May 22 2013 Latest news:
Friday, October 5, 2012
Ashley Cole has taken to Twitter to voice his outrage after the Football Association questioned his integrity.
The England full back gave a statement in court defending Chelsea team-mate John Terry during his trial for using a racial slur towards QPR’s Anton Ferdinand – the Blues skipper was found guilty by Westminster Magistrates Court.
However, the FA found Terry guilty in a second hearing, banning him for four games and fining him £220,000.
And after the independent Football Association regulatory commission published reasons for their guilty verdict, Cole became angered at claims that his statement was unreliable.
“Hahahahaa, well done #fa I lied did I,#BUNCHOFTWATS,” Cole tweeted.
Chelsea manager Roberto Di Matteo was informed of Cole’s tweet during his pre-match press conference.
When asked if his players were out of control, he said: “We’ll look at the tweet and then we’ll see.
“I don’t think the players are out of control. I need to see the reasoning behind it.”
Asked for his thoughts on social network Twitter, he said: “It’s a good vehicle if used appropriately. I think players need to realise that tweets can be viewed by anybody and they have to be responsible.”
The independent FA regulatory commission’s statement read: “These highly material issues relating to Mr Cole’s evidence were not addressed by the Chief Magistrate - he clearly did not have the interview notes of the FA’s interviewers, or Mr Barnard’s statement before him - and they do not appear in his judgment.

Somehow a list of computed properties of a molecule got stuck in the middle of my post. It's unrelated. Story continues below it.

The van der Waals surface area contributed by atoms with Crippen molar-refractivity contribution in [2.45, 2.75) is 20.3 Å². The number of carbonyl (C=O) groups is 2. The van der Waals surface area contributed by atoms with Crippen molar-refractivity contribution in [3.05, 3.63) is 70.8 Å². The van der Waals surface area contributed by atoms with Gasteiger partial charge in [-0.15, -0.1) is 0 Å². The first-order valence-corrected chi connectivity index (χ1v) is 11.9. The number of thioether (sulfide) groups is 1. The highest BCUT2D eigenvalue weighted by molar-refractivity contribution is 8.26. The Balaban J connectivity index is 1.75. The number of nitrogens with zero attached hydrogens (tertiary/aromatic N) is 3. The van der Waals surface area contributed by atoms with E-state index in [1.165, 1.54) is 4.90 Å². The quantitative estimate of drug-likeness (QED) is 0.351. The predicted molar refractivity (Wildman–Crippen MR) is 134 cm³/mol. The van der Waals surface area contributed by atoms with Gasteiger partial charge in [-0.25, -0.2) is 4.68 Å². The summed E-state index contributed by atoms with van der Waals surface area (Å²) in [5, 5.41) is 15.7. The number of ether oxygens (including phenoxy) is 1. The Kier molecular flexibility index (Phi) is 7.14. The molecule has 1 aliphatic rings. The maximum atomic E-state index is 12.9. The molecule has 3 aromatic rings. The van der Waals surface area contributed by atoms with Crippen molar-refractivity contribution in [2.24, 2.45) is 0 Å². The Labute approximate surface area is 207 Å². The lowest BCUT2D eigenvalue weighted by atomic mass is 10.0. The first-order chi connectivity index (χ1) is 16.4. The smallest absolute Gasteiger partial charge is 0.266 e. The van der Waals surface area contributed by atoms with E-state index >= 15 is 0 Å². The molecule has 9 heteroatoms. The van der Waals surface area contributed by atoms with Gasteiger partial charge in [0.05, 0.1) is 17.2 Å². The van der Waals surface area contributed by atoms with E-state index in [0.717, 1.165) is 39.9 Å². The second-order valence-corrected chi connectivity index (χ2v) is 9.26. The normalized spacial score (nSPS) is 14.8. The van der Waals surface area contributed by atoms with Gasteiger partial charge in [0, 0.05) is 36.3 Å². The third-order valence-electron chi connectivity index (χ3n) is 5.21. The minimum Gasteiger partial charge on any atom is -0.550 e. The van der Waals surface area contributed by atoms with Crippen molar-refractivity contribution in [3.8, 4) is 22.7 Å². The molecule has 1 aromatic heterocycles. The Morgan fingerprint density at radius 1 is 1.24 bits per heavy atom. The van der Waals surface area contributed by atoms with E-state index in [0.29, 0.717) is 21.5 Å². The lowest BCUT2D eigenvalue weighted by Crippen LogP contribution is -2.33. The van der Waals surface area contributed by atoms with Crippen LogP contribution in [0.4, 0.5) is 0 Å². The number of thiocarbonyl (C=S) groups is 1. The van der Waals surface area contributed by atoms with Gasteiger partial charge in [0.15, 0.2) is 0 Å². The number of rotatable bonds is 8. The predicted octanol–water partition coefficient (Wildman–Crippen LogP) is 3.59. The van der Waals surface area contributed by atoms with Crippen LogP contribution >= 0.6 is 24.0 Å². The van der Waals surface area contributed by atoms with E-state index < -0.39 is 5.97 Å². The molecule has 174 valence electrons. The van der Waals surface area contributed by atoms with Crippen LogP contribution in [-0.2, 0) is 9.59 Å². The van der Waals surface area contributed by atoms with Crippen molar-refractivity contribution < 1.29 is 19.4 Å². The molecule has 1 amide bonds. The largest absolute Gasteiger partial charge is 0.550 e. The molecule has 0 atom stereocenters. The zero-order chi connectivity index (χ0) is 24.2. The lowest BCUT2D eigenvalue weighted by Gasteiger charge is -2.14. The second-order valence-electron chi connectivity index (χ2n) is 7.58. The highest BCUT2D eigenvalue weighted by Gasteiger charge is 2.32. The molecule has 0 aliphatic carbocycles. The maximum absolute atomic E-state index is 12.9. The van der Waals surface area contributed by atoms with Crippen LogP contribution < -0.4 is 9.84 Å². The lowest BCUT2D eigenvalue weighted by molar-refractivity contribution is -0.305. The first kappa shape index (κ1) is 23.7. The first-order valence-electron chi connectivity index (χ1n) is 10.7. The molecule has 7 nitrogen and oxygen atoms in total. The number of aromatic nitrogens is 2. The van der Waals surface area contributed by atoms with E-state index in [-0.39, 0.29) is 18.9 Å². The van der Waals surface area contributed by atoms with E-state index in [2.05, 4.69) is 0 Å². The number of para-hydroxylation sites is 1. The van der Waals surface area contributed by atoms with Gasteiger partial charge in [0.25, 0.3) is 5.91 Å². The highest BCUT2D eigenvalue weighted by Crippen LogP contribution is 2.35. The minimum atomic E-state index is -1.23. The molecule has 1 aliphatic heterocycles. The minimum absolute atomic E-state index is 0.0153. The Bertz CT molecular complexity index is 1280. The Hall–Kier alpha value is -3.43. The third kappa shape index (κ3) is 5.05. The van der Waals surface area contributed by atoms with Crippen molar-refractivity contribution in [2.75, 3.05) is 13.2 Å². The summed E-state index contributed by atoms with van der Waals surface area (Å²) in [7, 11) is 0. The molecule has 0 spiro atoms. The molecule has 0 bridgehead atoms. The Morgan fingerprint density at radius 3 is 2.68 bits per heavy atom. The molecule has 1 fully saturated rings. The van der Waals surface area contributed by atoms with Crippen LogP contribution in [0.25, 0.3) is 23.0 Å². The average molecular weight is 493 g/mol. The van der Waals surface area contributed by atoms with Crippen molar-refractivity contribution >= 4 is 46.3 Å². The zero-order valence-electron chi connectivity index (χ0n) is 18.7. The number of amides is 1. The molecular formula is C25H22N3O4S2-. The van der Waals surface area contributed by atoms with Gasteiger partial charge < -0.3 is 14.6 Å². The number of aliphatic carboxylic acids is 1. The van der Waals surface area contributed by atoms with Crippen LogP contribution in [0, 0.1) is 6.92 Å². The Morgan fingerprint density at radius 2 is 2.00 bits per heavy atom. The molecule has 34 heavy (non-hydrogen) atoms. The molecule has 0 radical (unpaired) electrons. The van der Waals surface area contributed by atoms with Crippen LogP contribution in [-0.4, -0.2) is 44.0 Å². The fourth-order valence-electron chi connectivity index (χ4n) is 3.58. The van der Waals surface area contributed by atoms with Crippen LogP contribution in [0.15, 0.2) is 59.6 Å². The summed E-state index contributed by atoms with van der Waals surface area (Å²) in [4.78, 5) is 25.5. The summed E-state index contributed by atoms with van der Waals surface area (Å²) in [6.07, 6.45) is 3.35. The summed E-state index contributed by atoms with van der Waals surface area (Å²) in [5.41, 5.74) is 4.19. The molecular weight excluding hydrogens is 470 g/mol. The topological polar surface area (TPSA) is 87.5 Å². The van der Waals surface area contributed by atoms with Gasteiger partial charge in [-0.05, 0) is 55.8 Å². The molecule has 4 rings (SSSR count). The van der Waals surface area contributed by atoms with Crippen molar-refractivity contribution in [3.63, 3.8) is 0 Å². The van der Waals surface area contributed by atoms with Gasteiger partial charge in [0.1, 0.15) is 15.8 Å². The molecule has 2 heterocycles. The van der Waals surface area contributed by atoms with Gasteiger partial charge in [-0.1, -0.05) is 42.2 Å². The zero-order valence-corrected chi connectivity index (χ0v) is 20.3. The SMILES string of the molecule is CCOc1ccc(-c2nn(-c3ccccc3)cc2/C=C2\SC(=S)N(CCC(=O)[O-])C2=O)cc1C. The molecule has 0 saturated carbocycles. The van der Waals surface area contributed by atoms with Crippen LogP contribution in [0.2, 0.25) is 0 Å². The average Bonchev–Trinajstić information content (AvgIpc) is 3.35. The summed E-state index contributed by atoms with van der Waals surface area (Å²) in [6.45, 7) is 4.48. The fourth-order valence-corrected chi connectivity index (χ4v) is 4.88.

“Accordingly, that material can and should properly be regarded as cogent new evidence.
“Had it been before him, the commission has no doubt that the Chief Magistrate would have examined Mr Cole’s evidence as to what he claims he heard Mr Ferdinand say to Mr Terry on the pitch very carefully indeed, or scrutinised it even more closely than he may have done.”
It adds: “All of this causes the commission to have very real concerns about the accuracy of Mr Barnard’s recollections, and the motivation for the assertions that he makes in his witness statement about what Mr Cole said during the FA interview of him, particularly his alleged use of the word ‘black’.”
Cole later deleted his offensive tweet, but only after it was re-tweeted more than 19,000 times.